1Start-up Financing

This primer offers a general overview of (i) financing tools of start-ups, (ii) the structuring of corporate governance within a start-up, (iii) the structure of a typical venture capital transaction, (iv) employee participation programs and vesting terms as well as (v) start-up exits and provides answers to the key legal issues arising within the life cycle of a start-up for the following jurisdictions: Austria, Bulgaria, Croatia, Czech Republic, Poland, Romania and Slovenia.

Different chapters and jurisdictions can be selected in the filter box on the right side ➜

Financing General

The typical instruments of start-up financing are: (i) public grants; (ii) convertible investments and shareholder loans; and (iii) equity financing. To a lesser extent, start-ups are financed via hybrid instruments such as participation rights (Genussrechte) and silent partnerships. Equity finance is typically provided via a cash capital increase in combination with capital contributions (Gesellschafterzuschuss). Depending on the start-up’s situation, financing is provided upon satisfaction of milestones / conditions precedents (e.g. minimum turnover figures or availability of product-related features).

Participation rights (Genussrechte) are – in principle – civil law (contractual) relation-ships between the issuer and each subscriber/holder that confer to their holders monetary (property) rights with respect to the issuer, including (most notably) the right to receive dividends and liquidation proceeds. Participation rights can be quite freely structured, subject to general boundaries under Austrian law, e.g. mandatory consumer protection laws (where applicable). Participation rights can qualify, depending on the actual rights conferred, as equity or debt instruments.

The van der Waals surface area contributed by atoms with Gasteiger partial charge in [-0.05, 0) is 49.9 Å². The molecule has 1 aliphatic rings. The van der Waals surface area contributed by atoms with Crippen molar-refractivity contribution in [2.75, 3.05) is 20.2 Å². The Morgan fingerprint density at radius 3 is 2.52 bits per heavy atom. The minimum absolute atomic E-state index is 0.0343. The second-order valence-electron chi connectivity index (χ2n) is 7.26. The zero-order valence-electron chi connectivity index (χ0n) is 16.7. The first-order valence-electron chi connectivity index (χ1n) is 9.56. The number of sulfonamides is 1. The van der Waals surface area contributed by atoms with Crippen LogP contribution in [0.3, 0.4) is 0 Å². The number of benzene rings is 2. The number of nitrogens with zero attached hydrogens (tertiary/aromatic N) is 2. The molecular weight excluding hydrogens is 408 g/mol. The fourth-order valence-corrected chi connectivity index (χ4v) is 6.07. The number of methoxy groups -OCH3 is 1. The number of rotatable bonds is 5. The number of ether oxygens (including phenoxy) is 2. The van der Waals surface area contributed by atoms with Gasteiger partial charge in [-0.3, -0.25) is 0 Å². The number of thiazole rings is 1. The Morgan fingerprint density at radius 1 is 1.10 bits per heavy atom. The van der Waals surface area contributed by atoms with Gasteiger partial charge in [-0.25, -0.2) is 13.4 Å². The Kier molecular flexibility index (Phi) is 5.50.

Silent partnerships are similar to participation rights, but typically confer more rights (e.g. right to inspect books and records and other information rights).

The typical instruments of start-up financing are: (i) (convertible) loans; (ii) equity financing; and (iii) public grants.
Convertible loans are becoming more popular, especially among angel investors and venture capital funds.
Equity finance is typically provided via a cash capital increase and is a preferred option for venture capital and private equity funds who wish to exercise more control in the start-up.
Depending on the start-up’s situation, financing is provided upon satisfaction of milestones / conditions precedents (e.g. minimum turnover figures or availability of product-related features).